One of the main reasons I like thinner oils is that they are not too thick during the start up interval. In Florida at mid summer the temperature may be 90F. This is COLD for your engine. The definition of a cold engine is not sub zero temperatures. Actually it (cold) is more like 75F for engine test purposes. A 0-20 oil may start out at 100cS mid summer when I leave the house. And yes, most trips are less than 30 minutes so the oil never reaches the appropriate operating viscosity of around 10 cS. The least engine wear does not occur when the oil is at 100cS as the "thick" people would lead you to believe. The least wear occurs when the oil is up to the normal operating temperature.

AEHaas

Many of us with DI/TGDI engines obsess over UOAs showing considerable decreases in 100C viscosity because of fuel dilution, with 20-grades sometimes getting to 6.xx cSt. In response to this, the default cure is to go up a grade. I gather you believe this is a false solution, even if, for example, a substituted 30-weight’s diluted viscosity isn’t much different from the spec’d 20-weight’s when new?
 
Messages
28,354
Location
PNW
Yes, the flow would be the same until the relief pressure was hit. The pressure would be less (with thinner oils) but the flow would be the same. I think it is time to revisit my original articles of 16 or 17 years ago. When the oil is at my Florida start up temperature the pop off valve is already hit. The pressure at idle is 80 PSI. That means that at any RPM from then on, before the oil temperature gets up, the flow is the same. There is no increase in flow with increasing RPM. 'Not good in my book.
So did Ferrari say anything in the owner's manual about letting the oil warm-up to X temperature before hammering the engine? Was there any ECU control of max engine RPM dependent on oil temperature like some more modern car use?

I highly doubt Ferrari would over-look guys getting in their Ferrari and going high RPM before the oil was at full operating temperature and allowing that to potentially harming the motor. Have you seen all the YouTube videos of guys in exotic V-12s bouncing the engine off the rev-limiter? :oops: :D
 
Messages
1,941
Location
South Carolina
The bypass is sized so that can't happen.

Funny story:

A buddy of mine's dad had a 2-bolt roller SBC built for his S10, they went with stock clearances but of course he had to have them toss in that HV oil pump. Relief pressure on that pump was 55psi IIRC and it would produce well north of 60 on a cold start with 15w-40 in it, clearly overwhelming both flow through the engine and the relief. If you drove it you could get upwards of 90psi IIRC. Once warmed up and thinned down idle pressure was around 40 and you were on the relief again by 2,000RPM. Just a complete waste, that engine would have been fine on an SV pump.

It would toss massive amounts of oil out the pushrods when cold (I remember crisp fall starts getting ready to take it to the track and having a valve cover off checking rocker lash) while of course sitting there with the relief wide open.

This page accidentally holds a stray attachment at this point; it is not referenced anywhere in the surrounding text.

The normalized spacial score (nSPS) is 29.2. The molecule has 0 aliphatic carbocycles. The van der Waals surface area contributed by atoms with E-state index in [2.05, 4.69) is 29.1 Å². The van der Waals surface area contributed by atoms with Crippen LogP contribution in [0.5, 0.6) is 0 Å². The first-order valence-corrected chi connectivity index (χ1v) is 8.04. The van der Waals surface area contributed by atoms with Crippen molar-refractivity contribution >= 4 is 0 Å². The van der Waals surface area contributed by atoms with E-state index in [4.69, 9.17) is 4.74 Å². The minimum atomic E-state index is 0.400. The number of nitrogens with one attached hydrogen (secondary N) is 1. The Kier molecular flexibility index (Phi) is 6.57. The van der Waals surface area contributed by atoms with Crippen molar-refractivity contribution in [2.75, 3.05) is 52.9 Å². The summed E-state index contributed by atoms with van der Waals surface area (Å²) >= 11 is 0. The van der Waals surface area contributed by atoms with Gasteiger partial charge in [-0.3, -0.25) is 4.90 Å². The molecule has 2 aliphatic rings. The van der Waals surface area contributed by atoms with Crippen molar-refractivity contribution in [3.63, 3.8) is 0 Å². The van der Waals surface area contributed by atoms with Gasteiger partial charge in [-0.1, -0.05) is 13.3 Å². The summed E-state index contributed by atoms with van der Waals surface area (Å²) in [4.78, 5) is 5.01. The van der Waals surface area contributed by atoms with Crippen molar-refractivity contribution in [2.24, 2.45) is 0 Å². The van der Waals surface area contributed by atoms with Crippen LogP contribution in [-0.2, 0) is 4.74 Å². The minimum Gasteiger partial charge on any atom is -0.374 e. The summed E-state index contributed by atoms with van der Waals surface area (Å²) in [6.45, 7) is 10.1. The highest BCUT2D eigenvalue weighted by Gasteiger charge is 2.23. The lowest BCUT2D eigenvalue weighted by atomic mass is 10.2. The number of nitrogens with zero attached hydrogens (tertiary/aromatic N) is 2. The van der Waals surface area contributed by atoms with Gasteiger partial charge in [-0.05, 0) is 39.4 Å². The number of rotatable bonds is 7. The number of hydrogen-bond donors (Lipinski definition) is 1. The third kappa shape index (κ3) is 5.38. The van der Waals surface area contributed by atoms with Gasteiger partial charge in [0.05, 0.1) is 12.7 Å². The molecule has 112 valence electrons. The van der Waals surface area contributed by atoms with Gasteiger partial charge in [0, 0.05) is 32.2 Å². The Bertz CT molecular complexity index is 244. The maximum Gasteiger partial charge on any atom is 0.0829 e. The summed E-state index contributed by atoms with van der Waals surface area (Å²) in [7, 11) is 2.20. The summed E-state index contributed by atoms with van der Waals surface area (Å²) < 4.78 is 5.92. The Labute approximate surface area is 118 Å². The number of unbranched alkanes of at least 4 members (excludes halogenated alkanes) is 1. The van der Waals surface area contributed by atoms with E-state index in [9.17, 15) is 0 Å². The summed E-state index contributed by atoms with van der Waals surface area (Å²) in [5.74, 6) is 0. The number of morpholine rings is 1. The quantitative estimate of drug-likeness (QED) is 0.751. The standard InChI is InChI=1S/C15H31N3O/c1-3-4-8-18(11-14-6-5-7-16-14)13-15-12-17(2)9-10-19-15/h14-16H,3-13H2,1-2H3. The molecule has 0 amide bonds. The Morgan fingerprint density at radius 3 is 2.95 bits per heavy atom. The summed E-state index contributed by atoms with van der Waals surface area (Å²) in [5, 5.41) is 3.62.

Ford had an issue with the 4.6L IIRC where the relief on the pump would stick and the oil filters would balloon, though I expect you could achieve the same by seriously overwhelming the bypass and increasing system pressure to something obscene.

Exactly. I see people do that all the time. I'd say >95% of people running a HV pump are just robbing power and increasing aeration with no benefit.
 
Messages
2,347
Location
WA
I have my own paper published below:

The theory that using thinner oil reduces wear during cold starts ... Even if somewhat true, it may increase the engine life by 1 day. That is one day of increase after the car has been in junkyard for 5 years ... Therefore its not significant or relevant.
on the other hand, I am biased towards oils with moly. Use it. lol

Proprietary scientific data from my paper:
I used to live in Idaho (i.e. very cold winters) and used 10W40 dino all year. Sold the car with over 400K miles and after a year or so a high school kid who eventually bought it (2nd owner after me) totaled it. He was ok so was the engine. I think he sold the engine.

btw, my typical oci used to be every 1800-2000 miles. Maybe 2500 max. :alien:
 
Last edited:
Messages
28,354
Location
PNW
I highly doubt Ferrari would over-look guys getting in their Ferrari and going high RPM before the oil was at full operating temperature and allowing that to potentially harming the motor. Have you seen all the YouTube videos of guys in exotic V-12s bouncing the engine off the rev-limiter? :oops: :D
Wonder what's going on in the oiling system in this V8 Coyote when he's revving near redline 40 seconds after a cold start. 😆

 

AEHaas

Thread starter
Messages
1,444
Location
Sarasota, Florida
"Wonder what's going on in the oiling system in this V8 Coyote when he's revving near redline 40 seconds after a cold start."

Ferrari dealers are constantly rebuilding engines that underwent just this type of treatment. The manual of the 812 SF does state that the engine must be fully warmed up before exceeding 4k RPM.

AEHaas
 
Messages
28,354
Location
PNW
"Wonder what's going on in the oiling system in this V8 Coyote when he's revving near redline 40 seconds after a cold start."

Ferrari dealers are constantly rebuilding engines that underwent just this type of treatment. The manual of the 812 SF does state that the engine must be fully warmed up before exceeding 4k RPM.

AEHaas
Guess Ford Coyote can take it and Ferraris can't ... :D Of course the best practice for any vehicle is to not hammer the RPM until the after the oil is warmed up to near full operating temperature.
 
Top